Maple Street Story: Jacksonville Beach’s Chris Sears


For Chris Sears, the road to Maple Street was a long one to get him back home where he belonged.

His first job at 12-years-old was in the kitchen. It wasn’t just any kitchen; it was his mother’s up and coming gourmet-to-go restaurant in Philadelphia. After school, Chris would eagerly hop to Primarily Pasta, ready to wash dishes or make homemade pastas. He likes to joke it was his mother, Mrs. Lockee, who was on the cutting edge of Italian food, when people stopped calling all noodles spaghetti and started calling them pasta.

However, biscuits were still nowhere in sight for Chris.

Years passed and Chris found himself married in Jacksonville and dreaming of one day owning a restaurant. He and his wife Michelle thought maybe in retirement they’d finally have a chance to open their own fine dining restaurant or possibly even a charming bed and breakfast.

Later. Down the road. Not now. There wasn’t enough time.

There was too much stressToo much work to be done.

A job that wasn’t so much a dream; it was a living. Fearing the restaurant industry meant late nights away from his future family, Chris and a friend opened a granite company in North Florida. He thought it would mean better hours, greater job satisfaction and assurance as an owner, and thus, a manageable schedule for his family. The reality was his business wasn’t a 9-5 job. Instead, it was more like 6 a.m. to 8 p.m. and a lot of sleepless nights due to mounting stress like so many small business owners face in today’s working environment.

Increasingly unhappy and with three growing children (Ian, Harris, and Sarah), Chris craved change. He reached out to an elder at his church to help him with his resume and find the next challenge.


That elder was Scott Moore: the founder and visionary behind the new up-and-coming Maple Street Biscuit Company. With the first restaurant thriving in Jacksonville’s San Macro neighborhood, Moore was looking to do more. And he too had long believed there were better ways to work. He thought people should always be treated with respect and that work shouldn’t make you miserable.

He recalled Chris had restaurants in his blood. One day after church, he confided in Chris that Maple Street Biscuits was looking to expand, and more importantly – did he want in?

That question couldn’t have come at a better time, says Chris. It was an opportunity that was a life-changing blessing for his entire family: a joyful purpose with better hours, less stress, and at a time he’d never imagine he’d need it the most.

Within two months of finding and remodeling a store, Maple Street Biscuit Company’s second location was up and running on August 15, 2013. The community was falling in love and Chris was finally finding happiness again. Sure, some moments can be stressful, but he says they’re just that: a moment that passes and not a way of life.


The balance couldn’t have come at a more critical time for the Sears family. A year after opening, Chris’ wife was diagnosed with cancer. Through chemo and radiation, Chris says he was humbled by how his team members rallied around him to help, and how customers in the community offered support. Customers offered their prayers to his family, and he was blown away by how truly concerned they were.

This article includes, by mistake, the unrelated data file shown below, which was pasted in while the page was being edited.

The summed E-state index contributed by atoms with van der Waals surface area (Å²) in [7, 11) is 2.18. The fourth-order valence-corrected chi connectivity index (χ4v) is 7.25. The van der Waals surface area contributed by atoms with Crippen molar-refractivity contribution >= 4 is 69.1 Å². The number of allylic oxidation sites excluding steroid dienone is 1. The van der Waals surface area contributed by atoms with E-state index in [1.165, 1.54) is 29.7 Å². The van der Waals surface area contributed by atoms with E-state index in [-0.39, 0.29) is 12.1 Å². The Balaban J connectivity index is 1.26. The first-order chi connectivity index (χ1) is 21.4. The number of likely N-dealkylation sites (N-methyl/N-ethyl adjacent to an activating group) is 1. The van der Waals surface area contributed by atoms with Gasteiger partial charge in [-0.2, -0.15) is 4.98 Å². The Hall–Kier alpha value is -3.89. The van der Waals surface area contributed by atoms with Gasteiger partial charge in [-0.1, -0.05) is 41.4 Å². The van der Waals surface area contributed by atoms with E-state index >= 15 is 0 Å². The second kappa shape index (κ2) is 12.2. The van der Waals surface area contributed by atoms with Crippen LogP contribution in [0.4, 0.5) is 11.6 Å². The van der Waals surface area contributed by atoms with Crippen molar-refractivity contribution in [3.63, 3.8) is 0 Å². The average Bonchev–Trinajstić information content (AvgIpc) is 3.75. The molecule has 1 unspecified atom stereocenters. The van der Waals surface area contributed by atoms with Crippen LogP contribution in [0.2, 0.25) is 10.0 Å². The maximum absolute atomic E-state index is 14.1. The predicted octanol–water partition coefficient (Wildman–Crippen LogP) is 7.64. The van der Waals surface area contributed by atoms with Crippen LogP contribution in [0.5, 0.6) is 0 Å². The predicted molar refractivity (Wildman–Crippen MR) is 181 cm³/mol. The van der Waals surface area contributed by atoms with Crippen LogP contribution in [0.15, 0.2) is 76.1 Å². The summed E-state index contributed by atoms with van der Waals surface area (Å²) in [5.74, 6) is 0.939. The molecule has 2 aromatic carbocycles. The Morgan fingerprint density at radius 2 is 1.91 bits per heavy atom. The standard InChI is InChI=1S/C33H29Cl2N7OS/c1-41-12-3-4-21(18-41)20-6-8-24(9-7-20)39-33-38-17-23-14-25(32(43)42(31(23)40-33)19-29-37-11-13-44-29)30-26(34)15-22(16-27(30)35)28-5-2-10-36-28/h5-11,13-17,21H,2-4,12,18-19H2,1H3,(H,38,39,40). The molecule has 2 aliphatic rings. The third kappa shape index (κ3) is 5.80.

But that’s just it, says Chris. Maple Street is a family.

Whether you’re a part of it from the kitchen as a biscuit maker, sandwich preparer or a smiling face on the register, or whether you’re the first time customer through the door or the resident regular, our team hopes the “community feel” touches every single person who passes through the doors — even the store directors.

“It’s so simple that it’s brilliant,” says Chris. “It’s an amazing concept. The mantra of ‘easy to do right and hard to do wrong.’ It’s so entrenched. It makes it easy to have fun and enjoy working together and possible to tackle any obstacle.”

Chris Sears is not the same person he was three years ago. Gone, he says, are his days of living as an intense, skeptical and doubtful person. Now, he hopes you always see him greeting you with a smile — and maybe an Iced Cinnamon Pecan biscuit at your table.

Nowadays as Maple Street continues to grow, many Jacksonville Beach customers often stop Chris to tell him how they feel they too have a piece in Maple Street’s success. When family and friends come to town, they take them to “their” store to share the entire unique experience.

As for his mom, she’s traveled from her home, now in Tennessee, to give Chris and his biscuits her seal of approval.


Sears Family Maple Street Favorites:

  • Chris: Five and Dime
  • Michelle: Squawking Goat
  • Ian: BLT
  • Harris: The “Sticky” Farmer (his creation of the Farmer covered in Maple Syrup)
  • Sarah: Sausage “retro” biscuit

Fun Fact:

The tables in the Jacksonville Beach store are different than all other stores. That’s because days from opening the distributor didn’t deliver. In desperation, Chris called his former granite company, which provided many table tops in just a day and a half. At the same time, the husband of a San Marco team member built the 14-top table from scratch with lumber he picked up from Home Depot. He also built the table bases for all the granite tables – all in two days. Then, as Chris puts it, nearby World Market was his “savior” with so many other tables on hand. “We loaded them up, and the Maple Street Biscuit Company family had an assembly party in the hours before opening.” And that is what family is for!